It's a drop-dead gorgeous frame which will no doubt appeal to those who want some commuter chic. Scratch beneath the glamorous surface though and it's perhaps more form than function.
Brilliantly good looking
Good for nipping about in style
Under-specced for the price
Take one look at the Bianchi Pista Steel and it's enough to make your eyes bulge. A polished steel beauty that oozes class, looking every part the city slicker's bike. It's a sleek, boxy old fashioned frame with a traditional steerer and a short rear end that'll have hipsters drooling.
Of course, it's all designed to evoke memories of a timeless bygone Bianchi era, with its traditional looking bars and singlespeed drivetrain. It certainly looks part of history but on paper it has a modern twist to bring it up-to-date for the rigours of the city commuter. It's a CroMo steel frame with butted tubes TIG welded together and it's comfortable enough for short commutes.
Its boxy design puts you in an upright position, holding on to the bars close to the stem. If you ride single speed this is where you'll want to be anyway as it's where your brakes are positioned.
However, the bike is heavy (the part of cycling history nobody wants) and it's enough to make you think twice about longer commutes – mine tended to max out at just over 5km with one hill.
With the bike being so stripped back, there's not much of a specification list to wax on about. Immediate points go to the saddle, which is as close as i'll ever come to sitting on a sofa while riding. So far so good.
The classic bars and FSA five arm crankset also look the part and suit the bike and its purposes fine. The flip flop hub is also a nice touch for those wanting the security of single speed (how I rode the bike) or those looking to practice their track skills in fixed gear form.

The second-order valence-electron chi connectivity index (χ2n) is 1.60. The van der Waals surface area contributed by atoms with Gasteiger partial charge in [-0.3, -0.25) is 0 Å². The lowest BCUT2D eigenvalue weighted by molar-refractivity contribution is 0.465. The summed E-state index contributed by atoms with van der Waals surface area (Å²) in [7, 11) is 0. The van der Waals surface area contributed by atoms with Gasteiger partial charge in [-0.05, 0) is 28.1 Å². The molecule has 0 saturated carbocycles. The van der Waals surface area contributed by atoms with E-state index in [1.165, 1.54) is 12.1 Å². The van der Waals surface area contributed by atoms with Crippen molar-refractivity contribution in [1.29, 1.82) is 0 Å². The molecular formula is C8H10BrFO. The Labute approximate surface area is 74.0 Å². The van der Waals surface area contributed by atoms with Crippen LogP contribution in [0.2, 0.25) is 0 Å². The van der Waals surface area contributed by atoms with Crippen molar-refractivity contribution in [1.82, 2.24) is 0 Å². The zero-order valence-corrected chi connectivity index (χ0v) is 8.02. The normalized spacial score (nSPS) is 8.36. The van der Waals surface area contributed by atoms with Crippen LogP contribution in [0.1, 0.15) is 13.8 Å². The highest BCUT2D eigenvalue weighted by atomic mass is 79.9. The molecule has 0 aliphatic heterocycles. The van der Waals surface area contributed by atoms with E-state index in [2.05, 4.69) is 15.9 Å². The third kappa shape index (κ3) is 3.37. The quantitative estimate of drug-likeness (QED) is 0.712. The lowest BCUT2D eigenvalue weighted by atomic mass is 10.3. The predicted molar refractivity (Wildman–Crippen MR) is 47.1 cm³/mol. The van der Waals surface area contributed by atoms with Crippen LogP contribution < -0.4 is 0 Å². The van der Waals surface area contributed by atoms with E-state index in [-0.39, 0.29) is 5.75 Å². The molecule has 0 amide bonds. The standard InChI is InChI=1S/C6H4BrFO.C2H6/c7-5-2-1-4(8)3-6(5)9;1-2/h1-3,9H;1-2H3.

The Bianchi Pista Steel bike comes supplied with a 48t chainring on the front partnered to a 16t sprocket on the rear. It's a combination of gears that has suited my South London commutes just fine, and it'll have you spinning along on the flat painlessly with only moderate grunting involved to get up and over any hills – the big one back to my flat had me up and out the saddle.
Getting out the saddle is a bit unbalancing as on the Bianchi Pista Steel you either have to hold on to the tops or get down on the drops (those old fashioned bars don't have hoods) but you soon adapt.
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We ran our test bike with a pair of Shimano's M324 SPD pedals, which on one side are flat and the other SPD. They offer the best of both worlds, with the SPD suitable for those who have a bit of a longer commuter or want to ride it fixed.
The DA-17 rims on Joytech track hubs are heavy, which would be OK if weren't for the fact the Bianchi retails at £845. Paired with the Tektro brakes it starts to paint a picture of an overpriced and underspecced bike.
Of course, this necessarily won't matter to those that know exactly what they want – a great looking, cool bike for short get-about-town trips. For this, it does the job.
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